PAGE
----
Saxophonist and composer Stan Sulzmann celebrates his 65th birthday in November with an EFG London Jazz Festival concert on the opening night of the festival this Friday 15th, and a new commission. The same works will also be performed at concerts in Cardiff and Birmingham (details below).
Sulzmann used to be known for his decades of work as one of the top session musicians in the UK. His alto saxophone solo on the 1980’s Poirot theme was the siren call for countless households to get together round the television. He has no end of stories from his time doing sessions, like remembering hearing the pianist on a session at Lyndhurst for Joni Mitchell’s album ‘Both Sides Now‘: “I heard this piano solo from behind me somewhere (in one of the booths), instantly recognisable sound of Herbie Hancock ! . I’d had a lifetime of joy hearing Herbie play, but the thrill of him being there …”
But these days he has definitely moved on: “I’ve worked very hard to leave all that behind.” And with success: within the British jazz community, and paticularly among the musicians, the influence as mentor, teacher and inspirer is immeasurable.
Gwilym Simcock refers to his natural, spontaneous musicianship: “I know that if I had to just had to walk out and make music with someone, he’d be at the top of the list, the music is so heartfelt, it’s such a natural thing.” And Julian Siegel: “Great writing, great playing, a great musician”. And as a fellow saxophonist? “He’s a fine example of a saxophonist who’s worked in many different spheres, an example to musicians on any instrument. It’s all about the music and his sound, and also about how much support he’s given to all us other musicians.”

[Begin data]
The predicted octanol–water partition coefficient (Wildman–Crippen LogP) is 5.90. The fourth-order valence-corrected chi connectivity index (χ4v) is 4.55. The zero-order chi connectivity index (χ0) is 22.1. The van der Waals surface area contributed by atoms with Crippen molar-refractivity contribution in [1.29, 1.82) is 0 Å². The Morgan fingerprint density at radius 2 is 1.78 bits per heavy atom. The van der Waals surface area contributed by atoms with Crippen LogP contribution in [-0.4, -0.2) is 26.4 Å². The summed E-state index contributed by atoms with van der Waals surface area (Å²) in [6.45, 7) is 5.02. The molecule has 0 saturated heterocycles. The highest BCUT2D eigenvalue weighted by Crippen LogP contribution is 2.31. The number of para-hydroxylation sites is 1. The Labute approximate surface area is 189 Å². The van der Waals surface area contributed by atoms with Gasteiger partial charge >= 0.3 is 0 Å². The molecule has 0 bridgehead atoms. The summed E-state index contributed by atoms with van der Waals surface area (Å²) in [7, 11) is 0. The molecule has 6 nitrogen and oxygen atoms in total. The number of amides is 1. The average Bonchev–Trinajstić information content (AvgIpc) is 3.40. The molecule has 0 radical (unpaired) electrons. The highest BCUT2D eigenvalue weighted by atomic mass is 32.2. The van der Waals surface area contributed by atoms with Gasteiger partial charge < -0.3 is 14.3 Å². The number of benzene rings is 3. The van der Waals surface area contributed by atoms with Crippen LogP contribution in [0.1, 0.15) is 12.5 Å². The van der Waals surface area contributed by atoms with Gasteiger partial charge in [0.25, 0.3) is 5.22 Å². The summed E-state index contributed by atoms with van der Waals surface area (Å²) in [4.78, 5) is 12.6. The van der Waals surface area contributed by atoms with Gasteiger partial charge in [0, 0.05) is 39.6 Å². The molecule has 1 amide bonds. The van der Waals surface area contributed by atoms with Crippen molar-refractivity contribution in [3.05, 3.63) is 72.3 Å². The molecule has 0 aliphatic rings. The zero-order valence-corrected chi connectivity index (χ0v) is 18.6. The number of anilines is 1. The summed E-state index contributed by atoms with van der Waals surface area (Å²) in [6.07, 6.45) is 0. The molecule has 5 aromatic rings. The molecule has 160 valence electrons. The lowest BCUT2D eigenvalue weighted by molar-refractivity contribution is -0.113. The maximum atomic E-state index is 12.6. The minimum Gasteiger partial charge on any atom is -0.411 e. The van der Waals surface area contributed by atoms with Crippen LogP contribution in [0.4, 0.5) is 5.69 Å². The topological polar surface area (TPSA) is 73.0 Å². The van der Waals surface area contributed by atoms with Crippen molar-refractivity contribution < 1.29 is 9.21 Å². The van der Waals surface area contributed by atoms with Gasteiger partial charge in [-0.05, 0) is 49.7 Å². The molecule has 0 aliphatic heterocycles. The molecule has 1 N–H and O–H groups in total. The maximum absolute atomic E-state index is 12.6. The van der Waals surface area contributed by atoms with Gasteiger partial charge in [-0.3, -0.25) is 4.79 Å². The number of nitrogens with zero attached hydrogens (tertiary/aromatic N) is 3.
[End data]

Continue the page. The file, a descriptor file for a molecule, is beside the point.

These sentiments are typical of what is said on the British jazz scene. He is a universally respected figure, and very widely seen as not having the visibility he deserves.
He has written an ‘extendable suite’ of big band arrangements of compositions by other UK composers. Essentially they are the people he has worked with, and influenced. I asked him how the project got going. ”I have a theory that if nothing’s happening you should just do something. And then something else will happen – you just don’t know what it is yet. You create the energy.” He had started work on a big band arrangment of some pieces at the end of 2010, when Guildhall School approached him to see if he could do a project with students (We reviewed that first concert HERE).
The suite has grown – “I realised it was quite a neat idea” – and subsequent performances with more movements were given in London in the 2011 Jazz Festival, in Manchester at the jazz festival, in Cambridge (see our preview). This is one of the central projects in British jazz. Stan Sulzmann talked about it prior to the Manchester Jazz Festival performance HERE
The new piece to be premiered on this tour is entitled “Up and Down”. What’s it about? “It’s a reflection that life has ups and downs” and it’s also based on the nursery rhyme ‘Pop Goes the Weasel‘, which contains the words “Up and Down the City Road, In and Out the Eagle…” The piece ends with the sound of Bow Bells, reflecting Stan Sulzmann’s London roots: “I’m a cockney, born in Islington.”
For a sense of Stan Sulzmann’s distinctive skills as big band composer/arranger, listen to an extract from The Thrill is Gone, included in the PODCAST (at 6:53) which Peter Quinn and I did for The Arts Desk.